Head of the Magnetic Resonance Center

Prof. Dr. Klaus Scheffler
klaus.scheffler[at]tuebingen.mpg.de

 

Secretary: Tina Schröder
Phone: +49 7071 601-701
Fax: +49 7071 601-702
tina.schroeder[at]tuebingen.mpg.de

Current and former Lab members

     PD. Dr. Gabriele Lohmann (Project Leader)
     Dr. Philipp Ehses (PostDoc)
     Christian Mirkes (PhD Student)
     Mario Baez (PhD Student)
     Ali Agheifar (PhD Student)
     Alexander Loktyusin (PhD Student)
     Marlon Arturo Perez Rodas (PhD Student)

 

Sequences and Signals

Our primary goal is to develop novel magnetic resonance techniques that are able to specifically probe the structural and biochemical composition of living tissue. This is closely linked with our interest to understand the details of magnetic resonance signal formation within a living environment, as nuclear magnetization is continuously influenced by different processes during its live time between excitation and relaxation. This is a simple, probably computationally demanding task, since we just have to forward the tiny fluctuating magnetic fields, which are sensed by the water during its random or oriented walk through tissue, to the Bloch or similar equations. A prominent example is the detection of neuronal activation with magnetic resonance, often called functional MRI or fMRI: increased neuronal activation increases the observed magnetic resonance signal, and sometimes vice versa. This BOLD effect currently is the working horse of numerous applications in cognitive and systems neurosciences. 
 
Since the last years the focus if this research group is to explore new ways, still based on MR, to detect and process neuronal activation. To reach this goal, several projects listed below are conducted in parallel to overcome the obsolete EPI technique.

Back to balanced SSFP

In 2006 we introduced a novel concept based on balanced SSFP to acquire functional maps, which was further developed by several other groups. Besides several papers on the basic spin physics of this approach, bSSFP so far has never been used as a brain mapping technique for neuroscientists. We have recently implemented (and modified) this technique at 9.4T and 7T, and were able to produce highly reproducible activation maps. The stability or temporal SNR was superior to EPI based on the completely balanced and thus flow and motion compensated nature of bSSFP. Preliminary comparisons to GE-EPI and SE-EPI suggest a mainly T2-related signal behavior (and diffusion effects) with reduced sensitivity to larger draining veins. So far, the temporal resolution is about 3 times below that of EPI, but advanced readouts as used for sodium imaging will increase the ADC duty cycle into the range of EPI.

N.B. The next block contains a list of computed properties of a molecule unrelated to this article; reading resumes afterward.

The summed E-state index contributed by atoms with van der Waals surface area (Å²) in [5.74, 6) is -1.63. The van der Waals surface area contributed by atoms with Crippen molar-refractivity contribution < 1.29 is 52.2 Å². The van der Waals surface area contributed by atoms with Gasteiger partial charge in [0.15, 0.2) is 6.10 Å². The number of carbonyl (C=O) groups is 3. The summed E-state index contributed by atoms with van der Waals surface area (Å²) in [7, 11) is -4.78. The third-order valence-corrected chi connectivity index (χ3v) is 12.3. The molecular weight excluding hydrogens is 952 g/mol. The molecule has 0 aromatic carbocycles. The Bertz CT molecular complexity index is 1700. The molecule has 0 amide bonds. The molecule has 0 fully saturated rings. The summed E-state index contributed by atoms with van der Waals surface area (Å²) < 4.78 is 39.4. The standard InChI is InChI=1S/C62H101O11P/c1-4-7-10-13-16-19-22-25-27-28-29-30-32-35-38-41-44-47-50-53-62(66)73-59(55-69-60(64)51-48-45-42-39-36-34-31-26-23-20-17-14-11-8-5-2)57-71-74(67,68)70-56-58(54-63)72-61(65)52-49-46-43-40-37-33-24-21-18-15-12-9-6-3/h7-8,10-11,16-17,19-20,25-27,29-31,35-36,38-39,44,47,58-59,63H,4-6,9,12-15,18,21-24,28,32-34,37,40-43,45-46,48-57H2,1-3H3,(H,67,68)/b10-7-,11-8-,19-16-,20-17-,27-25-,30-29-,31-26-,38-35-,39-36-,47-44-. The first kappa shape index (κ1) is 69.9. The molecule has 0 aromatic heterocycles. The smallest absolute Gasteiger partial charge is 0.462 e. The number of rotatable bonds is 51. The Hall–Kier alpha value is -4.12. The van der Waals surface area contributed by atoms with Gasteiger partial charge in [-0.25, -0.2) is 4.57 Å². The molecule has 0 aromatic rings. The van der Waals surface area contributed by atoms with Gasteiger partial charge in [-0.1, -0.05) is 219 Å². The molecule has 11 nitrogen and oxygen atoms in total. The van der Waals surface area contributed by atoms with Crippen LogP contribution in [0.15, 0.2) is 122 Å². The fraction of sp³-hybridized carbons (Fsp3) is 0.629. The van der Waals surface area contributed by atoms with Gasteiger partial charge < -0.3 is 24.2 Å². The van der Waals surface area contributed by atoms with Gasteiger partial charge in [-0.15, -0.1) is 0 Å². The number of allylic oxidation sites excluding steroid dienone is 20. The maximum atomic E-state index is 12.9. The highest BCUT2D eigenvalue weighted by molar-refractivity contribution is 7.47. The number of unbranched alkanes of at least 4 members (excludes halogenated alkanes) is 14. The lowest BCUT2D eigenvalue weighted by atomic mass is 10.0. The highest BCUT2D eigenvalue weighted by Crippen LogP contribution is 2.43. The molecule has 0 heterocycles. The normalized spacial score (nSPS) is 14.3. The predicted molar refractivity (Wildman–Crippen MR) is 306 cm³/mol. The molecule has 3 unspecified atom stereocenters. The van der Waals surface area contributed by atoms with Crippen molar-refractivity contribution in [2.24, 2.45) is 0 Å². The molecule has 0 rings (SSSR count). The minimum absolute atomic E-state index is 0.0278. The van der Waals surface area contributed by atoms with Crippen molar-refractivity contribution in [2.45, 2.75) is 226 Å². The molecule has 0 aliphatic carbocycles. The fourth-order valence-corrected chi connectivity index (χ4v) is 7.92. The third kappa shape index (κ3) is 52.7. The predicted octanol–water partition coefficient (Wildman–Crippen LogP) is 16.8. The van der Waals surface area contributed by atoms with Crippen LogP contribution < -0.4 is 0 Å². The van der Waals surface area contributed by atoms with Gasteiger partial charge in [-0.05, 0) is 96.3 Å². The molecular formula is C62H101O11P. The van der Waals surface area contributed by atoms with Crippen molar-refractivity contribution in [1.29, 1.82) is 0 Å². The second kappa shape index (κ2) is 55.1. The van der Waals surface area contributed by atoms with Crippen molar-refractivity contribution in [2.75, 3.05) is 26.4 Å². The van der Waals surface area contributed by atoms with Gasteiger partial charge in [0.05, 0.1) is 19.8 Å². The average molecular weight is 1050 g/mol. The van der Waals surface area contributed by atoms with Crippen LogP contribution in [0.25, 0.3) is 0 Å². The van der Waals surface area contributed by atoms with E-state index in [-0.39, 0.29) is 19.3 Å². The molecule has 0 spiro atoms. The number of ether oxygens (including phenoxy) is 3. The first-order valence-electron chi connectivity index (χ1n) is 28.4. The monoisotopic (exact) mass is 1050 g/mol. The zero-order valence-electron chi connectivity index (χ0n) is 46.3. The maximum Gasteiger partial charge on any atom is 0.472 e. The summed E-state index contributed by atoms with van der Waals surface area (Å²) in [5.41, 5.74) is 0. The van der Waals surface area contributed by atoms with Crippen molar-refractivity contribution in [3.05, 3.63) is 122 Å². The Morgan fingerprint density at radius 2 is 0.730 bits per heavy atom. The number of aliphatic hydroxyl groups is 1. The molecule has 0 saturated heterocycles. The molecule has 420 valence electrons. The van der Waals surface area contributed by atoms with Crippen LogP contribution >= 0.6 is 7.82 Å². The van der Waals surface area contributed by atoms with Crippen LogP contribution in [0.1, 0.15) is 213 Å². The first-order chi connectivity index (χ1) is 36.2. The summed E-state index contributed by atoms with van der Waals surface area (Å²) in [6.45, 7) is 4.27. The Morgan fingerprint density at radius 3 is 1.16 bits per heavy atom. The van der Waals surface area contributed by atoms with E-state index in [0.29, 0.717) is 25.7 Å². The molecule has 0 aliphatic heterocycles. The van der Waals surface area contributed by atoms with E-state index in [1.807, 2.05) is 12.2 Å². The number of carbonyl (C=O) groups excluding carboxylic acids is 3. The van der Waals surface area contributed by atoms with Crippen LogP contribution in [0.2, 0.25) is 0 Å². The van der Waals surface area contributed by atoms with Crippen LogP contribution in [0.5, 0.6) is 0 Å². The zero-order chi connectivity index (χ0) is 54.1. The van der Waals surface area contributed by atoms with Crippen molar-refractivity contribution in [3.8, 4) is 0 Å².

Signal formation

The mechanism of signal generation within the neuronal network remains partially unclear. A major future goal is to model signal formation in tissue based on precise anatomical and physiological models, taking all parameters into account that might disturb the spins. On a microscopic scale these parameters are not directly accessible with MR, and we thus aim to either use high-resolution, ex-vivo microscopy information and/or to simultaneously combine MR with optical methods such as two-photon microscopy in vivo, as well as electrophysiological recordings. These additional parameters and detailed anatomical structures will help us via Monte Carlo simulations to understand the superb functional signal of bSSFP and other sequences at 9.4T.

Trying to eliminate unwanted signals: motion and shim